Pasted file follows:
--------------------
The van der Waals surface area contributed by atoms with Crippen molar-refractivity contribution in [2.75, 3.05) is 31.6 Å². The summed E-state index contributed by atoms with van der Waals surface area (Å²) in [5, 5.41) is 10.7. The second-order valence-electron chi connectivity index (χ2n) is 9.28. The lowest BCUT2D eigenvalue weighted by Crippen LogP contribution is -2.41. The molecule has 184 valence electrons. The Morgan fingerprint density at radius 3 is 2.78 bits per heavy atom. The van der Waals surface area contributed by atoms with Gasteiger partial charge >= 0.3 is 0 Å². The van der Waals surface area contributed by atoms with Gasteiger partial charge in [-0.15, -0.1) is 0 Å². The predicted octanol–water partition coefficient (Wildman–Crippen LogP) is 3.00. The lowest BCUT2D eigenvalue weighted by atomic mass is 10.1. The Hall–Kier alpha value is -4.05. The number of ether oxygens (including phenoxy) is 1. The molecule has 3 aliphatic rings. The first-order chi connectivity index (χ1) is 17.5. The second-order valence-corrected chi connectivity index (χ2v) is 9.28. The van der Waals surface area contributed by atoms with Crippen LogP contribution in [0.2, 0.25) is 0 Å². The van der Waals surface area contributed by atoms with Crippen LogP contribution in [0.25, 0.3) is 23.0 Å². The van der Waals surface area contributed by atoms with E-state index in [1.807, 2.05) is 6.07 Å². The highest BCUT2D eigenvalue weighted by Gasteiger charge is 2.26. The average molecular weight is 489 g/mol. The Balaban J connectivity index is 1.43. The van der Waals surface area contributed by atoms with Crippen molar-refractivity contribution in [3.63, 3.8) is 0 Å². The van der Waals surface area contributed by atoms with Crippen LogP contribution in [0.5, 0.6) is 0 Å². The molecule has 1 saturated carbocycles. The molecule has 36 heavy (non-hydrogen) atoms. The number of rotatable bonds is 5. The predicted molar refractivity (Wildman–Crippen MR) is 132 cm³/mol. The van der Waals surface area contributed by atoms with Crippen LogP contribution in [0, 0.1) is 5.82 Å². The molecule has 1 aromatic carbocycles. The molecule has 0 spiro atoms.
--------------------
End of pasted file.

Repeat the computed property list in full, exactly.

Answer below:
The van der Waals surface area contributed by atoms with Crippen molar-refractivity contribution in [2.75, 3.05) is 31.6 Å². The summed E-state index contributed by atoms with van der Waals surface area (Å²) in [5, 5.41) is 10.7. The second-order valence-electron chi connectivity index (χ2n) is 9.28. The lowest BCUT2D eigenvalue weighted by Crippen LogP contribution is -2.41. The molecule has 184 valence electrons. The Morgan fingerprint density at radius 3 is 2.78 bits per heavy atom. The van der Waals surface area contributed by atoms with Gasteiger partial charge >= 0.3 is 0 Å². The van der Waals surface area contributed by atoms with Gasteiger partial charge in [-0.15, -0.1) is 0 Å². The predicted octanol–water partition coefficient (Wildman–Crippen LogP) is 3.00. The lowest BCUT2D eigenvalue weighted by atomic mass is 10.1. The Hall–Kier alpha value is -4.05. The number of ether oxygens (including phenoxy) is 1. The molecule has 3 aliphatic rings. The first-order chi connectivity index (χ1) is 17.5. The second-order valence-corrected chi connectivity index (χ2v) is 9.28. The van der Waals surface area contributed by atoms with Crippen LogP contribution in [0.2, 0.25) is 0 Å². The van der Waals surface area contributed by atoms with Crippen LogP contribution in [0.25, 0.3) is 23.0 Å². The van der Waals surface area contributed by atoms with E-state index in [1.807, 2.05) is 6.07 Å². The highest BCUT2D eigenvalue weighted by Gasteiger charge is 2.26. The average molecular weight is 489 g/mol. The Balaban J connectivity index is 1.43. The van der Waals surface area contributed by atoms with Crippen molar-refractivity contribution in [3.63, 3.8) is 0 Å². The van der Waals surface area contributed by atoms with Crippen LogP contribution in [0.5, 0.6) is 0 Å². The molecule has 1 saturated carbocycles. The molecule has 36 heavy (non-hydrogen) atoms. The number of rotatable bonds is 5. The predicted molar refractivity (Wildman–Crippen MR) is 132 cm³/mol. The van der Waals surface area contributed by atoms with Crippen LogP contribution in [0, 0.1) is 5.82 Å². The molecule has 1 aromatic carbocycles. The molecule has 0 spiro atoms.